About the project
Mindful gratitude meditation as an intervention to address collective narcissists hostility in the face of intergroup exclusion
he proposed research addresses a timely need to find ways of preventing political radicalization among members of marginalized social groups. It examines whether mindful gratitude meditation - the practice of grateful appreciation of the present moment – reduces aggression among people who use aggression to retaliate to exclusion in intergroup relations i.e. collective narcissists. Collective narcissism is an emotional investment in a belief in greatness of one’s own group (ingroup) contingent on external validation. Collective narcissists retaliate aggressively to intergroup threat to protect the vulnerable sense of self-worth invested in their group’s image. Mindful practice of prosocial emotions fortifies against self-vulnerability, improves self-regulation, and reduces reactivity to threat. As such, it may be particularly effective in addressing self-regulation deficits underlying collective narcissism.
Research project methodology
We plan a series of experimental studies to test a model in which collective narcissism is a moderator of the effect of experimentally induced intergroup (vs. interpersonal) exclusion (vs. inclusion, using the Cyberball paradigm for intergroup contexts, Wirth & Williams, 2009) on intergroup aggression (assessed in the Taylor Aggression Paradigm as white noise blast, Chester, 2017; or as symbolic aggression in the Voodoo Doll task, Chester & DeWall, 2016; or by self-report measures). In this model, distress is a continuous mediator assessed by self-report measures and as activation of social pain and resilience circuits in the brain (in an fMRI study) combined with variability in the heart rate and respiratory patterns (respiratory sinus arrhythmia), cortisol reactivity or pupil dilation (in an eye-tracker study). The studies assess distress by self-report and by its physiological and neural signatures because previous research indicated that narcissists do not report (and possibly do not acknowledge) the distress they experience after social exclusion as indicated by physiological and neural assessments (Cascio, et al., 2015). This model will be tested among participants who took part (vs. control) in mindful gratitude meditation before experiencing exclusion. Additionally, effectiveness of mindful gratitude meditation will be compared to mindful attention practice, gratitude practice (without mindfulness, assessed by the diary method), and known methods of reducing aggression among individual narcissists (self-affirmation) and reducing intergroup hostility (imagined intergroup contact). In addition, long-term effects of mindful gratitude meditation would be examined in a 12 weeks intervention study with four measurement points. Expected impact of the research project on the development of science: In the context of the global terrorism threat, one of the vital challenges of social sciences is understanding ways of preventing radicalization of people who may feel their group is marginalized in intergroup relations. Members of such radicalized groups score high on the Collective Narcissism Scale (Jaśko, et al., 2017). Thus, the planned research can have a significant impact on development of social sciences allowing us to better understand the psycho-physiological mechanism underlying collective narcissistic aggression in face of intergroup exclusion and ways of constructively down-regulating this mechanism. This knowledge will be also of use in integrating and multi-cultural Europe, where the issue of maintaining harmonious and productive intergroup relations is fundamental especially, while it faces the refugee crisis and needs to rapidly address psychological consequences of social marginalization. In addition, neither the effectiveness of mindfulness as a method of aggression reduction, nor the effectiveness of other methods of reducing intergroup aggression have been sufficiently examined among people prone to prejudice and intergroup aggression such as collective narcissists. The project is based on the cutting edge research on collective narcissism, neural and physiological correlates of distress of social exclusion and the role of mindfulness and prosocial emotionality in reducing distress.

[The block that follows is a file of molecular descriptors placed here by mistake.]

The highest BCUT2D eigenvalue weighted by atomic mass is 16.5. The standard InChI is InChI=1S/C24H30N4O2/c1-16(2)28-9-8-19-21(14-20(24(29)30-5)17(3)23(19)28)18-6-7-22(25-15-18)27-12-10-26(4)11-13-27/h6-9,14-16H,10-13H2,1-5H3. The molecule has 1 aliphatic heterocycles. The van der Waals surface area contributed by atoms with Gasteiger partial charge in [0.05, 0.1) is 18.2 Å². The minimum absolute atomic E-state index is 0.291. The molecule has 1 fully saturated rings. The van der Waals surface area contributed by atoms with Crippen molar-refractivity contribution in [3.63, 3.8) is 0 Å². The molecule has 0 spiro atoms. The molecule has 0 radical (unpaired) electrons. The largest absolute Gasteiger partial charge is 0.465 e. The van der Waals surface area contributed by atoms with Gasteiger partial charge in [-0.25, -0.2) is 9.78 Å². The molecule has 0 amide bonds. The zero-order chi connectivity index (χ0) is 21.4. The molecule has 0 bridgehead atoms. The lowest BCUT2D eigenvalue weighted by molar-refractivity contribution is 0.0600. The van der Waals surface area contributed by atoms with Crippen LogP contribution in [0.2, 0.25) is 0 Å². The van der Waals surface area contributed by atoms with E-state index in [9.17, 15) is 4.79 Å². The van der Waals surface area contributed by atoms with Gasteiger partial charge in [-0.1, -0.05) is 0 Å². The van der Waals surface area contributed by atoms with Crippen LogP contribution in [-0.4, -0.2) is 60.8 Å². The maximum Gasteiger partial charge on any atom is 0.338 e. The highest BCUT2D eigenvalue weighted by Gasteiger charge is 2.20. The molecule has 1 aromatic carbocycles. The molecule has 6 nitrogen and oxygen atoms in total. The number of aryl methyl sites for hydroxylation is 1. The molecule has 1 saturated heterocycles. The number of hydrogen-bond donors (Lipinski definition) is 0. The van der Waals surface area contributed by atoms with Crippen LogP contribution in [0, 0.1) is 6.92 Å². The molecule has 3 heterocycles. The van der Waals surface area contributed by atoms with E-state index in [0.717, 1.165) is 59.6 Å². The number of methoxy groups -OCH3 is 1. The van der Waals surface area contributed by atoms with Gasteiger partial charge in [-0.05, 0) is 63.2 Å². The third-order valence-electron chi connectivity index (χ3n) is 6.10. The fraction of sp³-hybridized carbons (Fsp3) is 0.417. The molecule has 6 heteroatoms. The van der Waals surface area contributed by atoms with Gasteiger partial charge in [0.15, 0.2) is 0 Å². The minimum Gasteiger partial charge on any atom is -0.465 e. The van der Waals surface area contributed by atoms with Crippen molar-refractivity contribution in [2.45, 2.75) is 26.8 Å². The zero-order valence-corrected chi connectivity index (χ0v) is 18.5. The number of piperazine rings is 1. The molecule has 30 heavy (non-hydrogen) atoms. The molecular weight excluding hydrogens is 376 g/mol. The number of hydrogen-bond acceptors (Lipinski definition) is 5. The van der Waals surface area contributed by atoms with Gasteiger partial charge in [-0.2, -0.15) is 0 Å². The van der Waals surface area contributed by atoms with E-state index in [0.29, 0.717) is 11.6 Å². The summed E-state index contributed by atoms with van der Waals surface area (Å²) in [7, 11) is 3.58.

Here you can find various research materials we use in the project.